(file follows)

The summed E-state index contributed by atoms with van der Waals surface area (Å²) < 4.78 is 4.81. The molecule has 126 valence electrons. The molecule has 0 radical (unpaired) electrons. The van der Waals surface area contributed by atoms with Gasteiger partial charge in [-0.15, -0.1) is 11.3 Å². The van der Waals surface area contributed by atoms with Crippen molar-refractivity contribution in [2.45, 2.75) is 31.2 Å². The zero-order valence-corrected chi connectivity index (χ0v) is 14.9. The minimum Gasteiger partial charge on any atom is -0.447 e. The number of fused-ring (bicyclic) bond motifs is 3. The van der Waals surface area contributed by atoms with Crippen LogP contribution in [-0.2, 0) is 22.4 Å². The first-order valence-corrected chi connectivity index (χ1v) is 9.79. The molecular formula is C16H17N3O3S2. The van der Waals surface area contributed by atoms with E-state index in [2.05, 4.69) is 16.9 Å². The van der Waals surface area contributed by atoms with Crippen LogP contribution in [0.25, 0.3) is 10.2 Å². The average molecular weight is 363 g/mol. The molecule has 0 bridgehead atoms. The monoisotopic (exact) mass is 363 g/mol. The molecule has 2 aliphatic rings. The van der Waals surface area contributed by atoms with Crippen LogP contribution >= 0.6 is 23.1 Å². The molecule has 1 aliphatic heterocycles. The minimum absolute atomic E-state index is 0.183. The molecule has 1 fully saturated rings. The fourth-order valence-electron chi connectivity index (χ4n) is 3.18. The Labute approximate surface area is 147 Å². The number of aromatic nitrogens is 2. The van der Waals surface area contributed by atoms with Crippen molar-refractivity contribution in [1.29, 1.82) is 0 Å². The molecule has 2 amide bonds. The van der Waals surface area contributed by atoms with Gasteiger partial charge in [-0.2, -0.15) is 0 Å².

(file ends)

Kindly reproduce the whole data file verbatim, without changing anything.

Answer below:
The summed E-state index contributed by atoms with van der Waals surface area (Å²) < 4.78 is 4.81. The molecule has 126 valence electrons. The molecule has 0 radical (unpaired) electrons. The van der Waals surface area contributed by atoms with Gasteiger partial charge in [-0.15, -0.1) is 11.3 Å². The van der Waals surface area contributed by atoms with Crippen molar-refractivity contribution in [2.45, 2.75) is 31.2 Å². The zero-order valence-corrected chi connectivity index (χ0v) is 14.9. The minimum Gasteiger partial charge on any atom is -0.447 e. The number of fused-ring (bicyclic) bond motifs is 3. The van der Waals surface area contributed by atoms with Crippen LogP contribution in [-0.2, 0) is 22.4 Å². The first-order valence-corrected chi connectivity index (χ1v) is 9.79. The molecular formula is C16H17N3O3S2. The van der Waals surface area contributed by atoms with E-state index in [2.05, 4.69) is 16.9 Å². The van der Waals surface area contributed by atoms with Crippen LogP contribution in [0.25, 0.3) is 10.2 Å². The average molecular weight is 363 g/mol. The molecule has 0 bridgehead atoms. The monoisotopic (exact) mass is 363 g/mol. The molecule has 2 aliphatic rings. The van der Waals surface area contributed by atoms with Crippen LogP contribution >= 0.6 is 23.1 Å². The molecule has 1 aliphatic heterocycles. The minimum absolute atomic E-state index is 0.183. The molecule has 1 fully saturated rings. The fourth-order valence-electron chi connectivity index (χ4n) is 3.18. The Labute approximate surface area is 147 Å². The number of aromatic nitrogens is 2. The van der Waals surface area contributed by atoms with Crippen molar-refractivity contribution in [1.29, 1.82) is 0 Å². The molecule has 2 amide bonds. The van der Waals surface area contributed by atoms with Gasteiger partial charge in [-0.2, -0.15) is 0 Å².